Once more, we turned to games, which offer not only scalability and affordability, but also add team interaction and a kinesthetic component that e-learning lacks. We created board games that teach collaborative problem-solving. Using the same basic game mechanics, these tools teach players how to walk through a structured process of collaboration for making decisions and solving problems. A gamemaster introduces each round of play, built around a case study. Role-playing cards assign different roles to players. The person who draws the facilitator role turns over a facilitation technique card, which presents a technique for that individual to practice during the round. Then, players draw step cards, which guide them through the process for completing the challenge presented in the case study. After completing the round, participants answer questions and review the outcomes before tallying points and moving to the next round. The learning objectives—such as facilitation skills and team dynamics—are built into the game mechanics.
Based on early client response, these games show great potential for changing the training paradigm. Organizations would have a new, effective alternative to large, in-person classroom sessions and extensive e-learning programs. This new format would allow a gamemaster to assemble a small group—four to six people—who would play the game and teach themselves how to use structured collaboration processes.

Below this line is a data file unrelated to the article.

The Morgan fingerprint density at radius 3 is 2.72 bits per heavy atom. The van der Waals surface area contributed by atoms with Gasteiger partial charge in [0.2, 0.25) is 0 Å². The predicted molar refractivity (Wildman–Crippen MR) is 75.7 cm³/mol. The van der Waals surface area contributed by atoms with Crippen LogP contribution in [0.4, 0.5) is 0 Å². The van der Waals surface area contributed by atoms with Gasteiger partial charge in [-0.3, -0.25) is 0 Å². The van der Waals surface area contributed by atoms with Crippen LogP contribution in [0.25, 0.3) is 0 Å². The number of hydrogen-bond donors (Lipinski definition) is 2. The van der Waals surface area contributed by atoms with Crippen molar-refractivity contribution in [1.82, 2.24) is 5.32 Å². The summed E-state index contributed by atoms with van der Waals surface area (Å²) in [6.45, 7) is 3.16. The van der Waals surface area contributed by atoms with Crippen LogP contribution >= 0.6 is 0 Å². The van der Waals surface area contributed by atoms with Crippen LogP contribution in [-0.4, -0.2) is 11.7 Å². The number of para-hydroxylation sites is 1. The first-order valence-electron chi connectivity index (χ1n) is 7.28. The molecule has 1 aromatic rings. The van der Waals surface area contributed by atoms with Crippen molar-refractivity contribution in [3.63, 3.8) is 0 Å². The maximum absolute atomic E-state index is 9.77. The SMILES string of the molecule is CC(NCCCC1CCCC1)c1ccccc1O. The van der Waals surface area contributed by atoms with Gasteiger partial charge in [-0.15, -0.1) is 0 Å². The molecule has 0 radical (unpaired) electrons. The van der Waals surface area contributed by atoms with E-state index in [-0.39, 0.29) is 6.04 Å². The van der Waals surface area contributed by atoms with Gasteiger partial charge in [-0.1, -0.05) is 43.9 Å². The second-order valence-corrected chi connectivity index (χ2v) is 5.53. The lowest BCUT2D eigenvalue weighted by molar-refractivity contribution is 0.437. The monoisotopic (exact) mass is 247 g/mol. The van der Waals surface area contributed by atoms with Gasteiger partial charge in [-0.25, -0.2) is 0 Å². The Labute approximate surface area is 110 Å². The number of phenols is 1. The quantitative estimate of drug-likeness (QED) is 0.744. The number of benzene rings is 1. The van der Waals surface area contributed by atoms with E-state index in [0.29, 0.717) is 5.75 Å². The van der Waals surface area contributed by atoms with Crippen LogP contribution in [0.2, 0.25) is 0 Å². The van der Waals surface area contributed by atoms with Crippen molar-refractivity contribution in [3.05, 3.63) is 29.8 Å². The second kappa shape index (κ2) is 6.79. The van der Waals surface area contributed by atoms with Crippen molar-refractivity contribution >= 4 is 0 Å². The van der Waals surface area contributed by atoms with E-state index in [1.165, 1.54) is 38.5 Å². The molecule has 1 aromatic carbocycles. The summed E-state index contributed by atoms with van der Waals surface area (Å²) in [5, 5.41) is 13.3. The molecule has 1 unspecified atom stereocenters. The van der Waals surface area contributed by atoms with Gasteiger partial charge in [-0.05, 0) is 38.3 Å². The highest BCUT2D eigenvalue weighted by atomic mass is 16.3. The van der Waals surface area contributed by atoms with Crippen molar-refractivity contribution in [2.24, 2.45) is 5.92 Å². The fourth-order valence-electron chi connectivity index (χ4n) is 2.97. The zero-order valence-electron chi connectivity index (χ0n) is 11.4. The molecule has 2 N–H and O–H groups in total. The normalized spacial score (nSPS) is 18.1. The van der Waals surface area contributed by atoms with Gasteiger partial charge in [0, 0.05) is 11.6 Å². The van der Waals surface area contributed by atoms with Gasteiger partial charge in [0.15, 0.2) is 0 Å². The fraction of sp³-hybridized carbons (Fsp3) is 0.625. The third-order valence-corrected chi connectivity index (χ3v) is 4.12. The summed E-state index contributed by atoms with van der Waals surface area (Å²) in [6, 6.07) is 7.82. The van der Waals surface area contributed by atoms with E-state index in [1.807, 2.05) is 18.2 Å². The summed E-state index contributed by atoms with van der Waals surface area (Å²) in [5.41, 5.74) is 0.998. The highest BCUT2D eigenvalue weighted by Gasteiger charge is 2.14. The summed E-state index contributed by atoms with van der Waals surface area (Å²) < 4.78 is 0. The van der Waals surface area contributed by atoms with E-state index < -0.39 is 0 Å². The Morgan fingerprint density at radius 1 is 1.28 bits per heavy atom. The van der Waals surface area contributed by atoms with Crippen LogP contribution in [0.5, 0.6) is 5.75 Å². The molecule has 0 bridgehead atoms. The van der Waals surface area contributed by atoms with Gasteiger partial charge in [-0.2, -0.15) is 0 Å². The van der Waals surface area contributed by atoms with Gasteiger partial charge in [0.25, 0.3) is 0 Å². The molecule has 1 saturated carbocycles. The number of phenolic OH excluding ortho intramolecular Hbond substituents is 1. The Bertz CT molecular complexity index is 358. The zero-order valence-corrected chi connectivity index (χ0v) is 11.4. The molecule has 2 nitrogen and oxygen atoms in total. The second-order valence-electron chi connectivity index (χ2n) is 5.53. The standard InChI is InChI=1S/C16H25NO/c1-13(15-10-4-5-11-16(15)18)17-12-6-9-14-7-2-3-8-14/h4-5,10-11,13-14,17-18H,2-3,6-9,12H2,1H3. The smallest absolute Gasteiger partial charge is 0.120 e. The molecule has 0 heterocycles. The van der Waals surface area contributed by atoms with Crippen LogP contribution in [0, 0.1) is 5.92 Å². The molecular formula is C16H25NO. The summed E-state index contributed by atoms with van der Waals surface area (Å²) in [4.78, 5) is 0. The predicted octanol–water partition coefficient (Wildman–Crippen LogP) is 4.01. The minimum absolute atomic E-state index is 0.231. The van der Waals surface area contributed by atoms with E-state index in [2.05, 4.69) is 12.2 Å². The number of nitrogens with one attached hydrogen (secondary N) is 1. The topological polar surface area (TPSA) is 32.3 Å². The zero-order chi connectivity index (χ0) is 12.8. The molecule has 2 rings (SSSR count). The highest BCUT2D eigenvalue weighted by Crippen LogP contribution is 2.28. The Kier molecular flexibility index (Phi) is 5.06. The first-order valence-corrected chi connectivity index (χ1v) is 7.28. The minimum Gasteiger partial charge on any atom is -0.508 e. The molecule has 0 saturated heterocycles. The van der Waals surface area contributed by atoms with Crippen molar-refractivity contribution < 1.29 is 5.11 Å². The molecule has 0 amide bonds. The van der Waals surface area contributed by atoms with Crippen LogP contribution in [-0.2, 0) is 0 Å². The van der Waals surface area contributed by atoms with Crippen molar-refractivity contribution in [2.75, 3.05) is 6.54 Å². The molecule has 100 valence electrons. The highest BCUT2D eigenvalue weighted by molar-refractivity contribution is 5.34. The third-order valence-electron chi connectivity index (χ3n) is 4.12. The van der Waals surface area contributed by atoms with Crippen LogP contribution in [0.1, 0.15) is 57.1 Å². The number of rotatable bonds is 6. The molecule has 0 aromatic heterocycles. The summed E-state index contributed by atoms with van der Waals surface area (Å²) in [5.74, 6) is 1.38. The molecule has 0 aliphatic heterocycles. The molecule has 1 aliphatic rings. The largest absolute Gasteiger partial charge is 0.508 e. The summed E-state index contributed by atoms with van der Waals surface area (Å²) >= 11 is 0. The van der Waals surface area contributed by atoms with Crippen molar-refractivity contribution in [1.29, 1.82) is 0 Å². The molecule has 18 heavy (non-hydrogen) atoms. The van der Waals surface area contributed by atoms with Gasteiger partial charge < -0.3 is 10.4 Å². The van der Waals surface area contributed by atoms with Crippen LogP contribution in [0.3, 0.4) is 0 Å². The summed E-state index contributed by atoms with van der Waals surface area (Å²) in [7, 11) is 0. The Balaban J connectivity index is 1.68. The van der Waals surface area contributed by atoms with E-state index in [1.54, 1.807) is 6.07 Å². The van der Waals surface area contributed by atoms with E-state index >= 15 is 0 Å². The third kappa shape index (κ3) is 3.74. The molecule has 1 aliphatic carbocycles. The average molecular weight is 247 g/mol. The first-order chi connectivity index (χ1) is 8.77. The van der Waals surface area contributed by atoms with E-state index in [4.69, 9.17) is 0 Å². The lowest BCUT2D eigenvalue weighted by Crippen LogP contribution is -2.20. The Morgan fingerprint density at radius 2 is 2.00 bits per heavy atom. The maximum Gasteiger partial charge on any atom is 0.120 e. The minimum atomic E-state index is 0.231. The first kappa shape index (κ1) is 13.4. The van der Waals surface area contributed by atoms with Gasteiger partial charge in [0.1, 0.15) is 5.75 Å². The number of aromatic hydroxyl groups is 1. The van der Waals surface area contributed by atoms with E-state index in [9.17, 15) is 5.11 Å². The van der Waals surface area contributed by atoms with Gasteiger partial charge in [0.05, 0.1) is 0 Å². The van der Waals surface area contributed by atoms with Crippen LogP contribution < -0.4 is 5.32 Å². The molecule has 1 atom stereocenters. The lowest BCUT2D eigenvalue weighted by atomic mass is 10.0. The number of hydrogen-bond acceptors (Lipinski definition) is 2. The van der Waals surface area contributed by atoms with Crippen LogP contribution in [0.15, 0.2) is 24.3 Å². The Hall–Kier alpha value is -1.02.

A Promising (and Playful) Paradigm Shift
My own experience with gamification came about because I wanted to make the challenge of change management fun—both for my clients and their employees and for myself as the facilitator. Seeing participants embrace the games and internalize the educational objectives convinced me and my colleagues to make our training programs highly experiential, using games whenever appropriate. Already we have seen how gamification and game-based learning can offer a cost-effective way to engage employees and to create organization-wide change. Seeing and practicing educational concepts in context reinforces learning, while collaboration and competition with colleagues builds and strengthens camaraderie.
The technological advances of the past decade have created rich opportunities to extend and enhance game-based learning for users of all ages. Here at MMI we’re already designing the next generation of serious, educational games, and we’re having a great time in the process. We look forward to sharing the results in the near future.